A lot of preachers, particularly in my circles, it seems, don’t like to spend too much time in the epistles because there’s so much to untangle and mend. In these old letters, we also come across an awful lot about avoiding sin and hear that as swapping one old purity code for a new one: staying clean for Jesus lest he take back that gift of salvation. As I’m sitting with the letter to the Galatians in one hand and Richard Rohr’s The Universal Christ in the other, I find I quite love what Paul and his colleagues are writing to these early churches. They are saying: this way of doing faith that you are living out together in real time requires you all stick together, walk together, and share a common life together. You can’t do this alone.
Alone is how we spend much of our lives. I don’t mean alone in that really good, decadent sense. Alone for just a couple of hours in an empty house before kids and spouse come home. Alone overlooking the beach at sunrise with a cup of coffee in hand watching the sky turn blue. Alone walking a bayou at dusk as the night herons and ibis make their way home. That’s good alone, invigorating alone, overflowing with beauty kind of alone.
One of the loveliest parts of my role as pastor in a church tradition named for voluntary, believer’s baptism, is that I’ve had the honor of baptizing quite a lot of folks here in my not-quite-six years. I have baptized dear friends who stay late in the night at my house for that good conversation when all the dinner plates just sit empty. I have baptized a determined, funny, and kind octogenarian who had been baptized as an infant but wanted to have this immersion experience in the place we gather. I have baptized several young people who are ready to step into this faith tradition and call it their own, including my own son and daughter.
Every time, it’s something of a miracle. Physically: these old pipes still manage to pump water into the baptistery. This old baptistery will holds water unless the pastor forgets to shut it off after the hours it takes to fill. Even the old 1926 heater still manages to cycle all of that water and warm it up enough to take the chill off on a January morning. We step into the water like hundreds maybe thousands have before us. How many have entered the waters here? Steven Meriwether guiding them down the steps. Avery Lee lowering them under the water and raising them up again. Myron Madden welcoming them to walk in newness of life. It’s a central ritual in our story as a people as we are buried with Christ in baptism and raised to walk in newness of life. That’s what we say at the end. We are being washed into this Christ-ness we follow.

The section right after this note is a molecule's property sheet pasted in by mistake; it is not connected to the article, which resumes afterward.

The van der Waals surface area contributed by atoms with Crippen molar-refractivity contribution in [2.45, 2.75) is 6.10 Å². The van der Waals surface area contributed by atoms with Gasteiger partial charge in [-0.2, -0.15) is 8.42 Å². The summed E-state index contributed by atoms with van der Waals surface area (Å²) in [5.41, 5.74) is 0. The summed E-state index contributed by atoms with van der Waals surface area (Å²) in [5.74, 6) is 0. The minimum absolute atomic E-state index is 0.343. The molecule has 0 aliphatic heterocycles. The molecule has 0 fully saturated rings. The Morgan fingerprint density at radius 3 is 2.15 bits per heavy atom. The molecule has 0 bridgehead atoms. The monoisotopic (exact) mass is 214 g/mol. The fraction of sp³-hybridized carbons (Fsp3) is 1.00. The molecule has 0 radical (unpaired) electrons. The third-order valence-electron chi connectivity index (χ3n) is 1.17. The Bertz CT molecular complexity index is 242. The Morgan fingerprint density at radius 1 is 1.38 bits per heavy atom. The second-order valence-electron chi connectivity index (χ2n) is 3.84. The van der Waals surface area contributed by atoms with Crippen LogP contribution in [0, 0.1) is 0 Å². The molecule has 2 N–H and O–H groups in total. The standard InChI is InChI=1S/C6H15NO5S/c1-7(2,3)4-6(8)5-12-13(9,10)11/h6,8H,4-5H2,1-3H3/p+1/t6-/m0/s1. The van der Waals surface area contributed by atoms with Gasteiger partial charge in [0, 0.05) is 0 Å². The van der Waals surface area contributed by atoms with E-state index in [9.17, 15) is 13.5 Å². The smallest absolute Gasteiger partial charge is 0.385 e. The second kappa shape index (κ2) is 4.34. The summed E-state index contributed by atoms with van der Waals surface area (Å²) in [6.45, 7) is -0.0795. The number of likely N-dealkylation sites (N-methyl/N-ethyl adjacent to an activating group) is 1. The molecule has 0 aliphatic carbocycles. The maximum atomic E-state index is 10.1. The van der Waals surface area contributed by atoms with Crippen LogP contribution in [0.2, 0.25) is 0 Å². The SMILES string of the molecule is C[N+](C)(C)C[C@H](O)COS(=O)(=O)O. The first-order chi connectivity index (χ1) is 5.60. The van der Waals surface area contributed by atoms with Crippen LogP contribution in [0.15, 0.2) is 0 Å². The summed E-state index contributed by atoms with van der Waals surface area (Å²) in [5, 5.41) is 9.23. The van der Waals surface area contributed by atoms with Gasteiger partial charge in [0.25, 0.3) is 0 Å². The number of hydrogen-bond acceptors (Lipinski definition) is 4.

Spirit’s Breath and Wisdom’s Call
It’s been weeks now, but I find I’m still reflecting on the experience of riding in a truck bed around the French Quarter for my first Pride Parade. The sea of love, block after block, the warmth and affection coming off of the crowds we passed by. Throughout this month I’ve heeded the reminder that Pride began as a protest and not merely a New Orleans-stye-parade; a movement and not a party. And thus my presence there is as one who is aligning herself with a movement and testifying to the truth of the movement’s message. As such, I’m facing my sheepishness in the truck that night at knowing the rainbow cross beside me and the role I inhabit within organized religion is terrifying to many people we passed because of a lifetime of trauma at the hands of the Church. And in recent weeks, I have taken seriously the numerous emails asking me if the welcome I offer is true, if this church really is a safe space to enter, will I really love without caveat. I’ve spoken with the parents LGBTQ+ children and assured them the love I offer, the love we offer, the love we are seeking to embody has no caveat even if the churches they come from say otherwise.
In fact, celebrating Pride this year in a fuller and more intentional way, not just as an ally but as an ordained representative in The Church, has given sturdier shape to my love because I better understand now that a protest needs some signs and a movement needs some language. Love isn’t some amorphous, floating emotion—it’s a thing with legs and action and shape. I am not yet ready to leave The Church because of the trauma it has inflicted on so many, even me. Instead, at least for today, I feel called to repair and mend within the existing framework of my tradition and offer a different, hopefully better, way to love the world in Jesus’ Way and name.
My friend Susan’s father died recently, and I attended his funeral on Loyola’s campus this past Thursday. He had been a physics professor there for many years and was celebrated Thursday morning in that sacred space. I find it’s always a remarkable experience to sit in on the funeral of one I did not know. Sometimes it’s a colleague or neighbor’s loved one with a respectful but unemotional connection. And others it is a deep love and deep loss for someone whom I never knew personally but to one who is near to me. In either case, stepping into that remembering and grieving time taps into a place within us in ways we rarely anticipate—the memory of our own father or mother, the all-too-soon burial of a partner, the incomprehensible loss of a child, or maybe it’s the collective grief we all carry in all its forms. In that rare cultural moment, there is no more hiding from those thoughts and feelings and swirling memories. So I sat in a funeral for a man I never met and wept.
And as those warm, silent tears ran down my face, his granddaughter rose and read these words: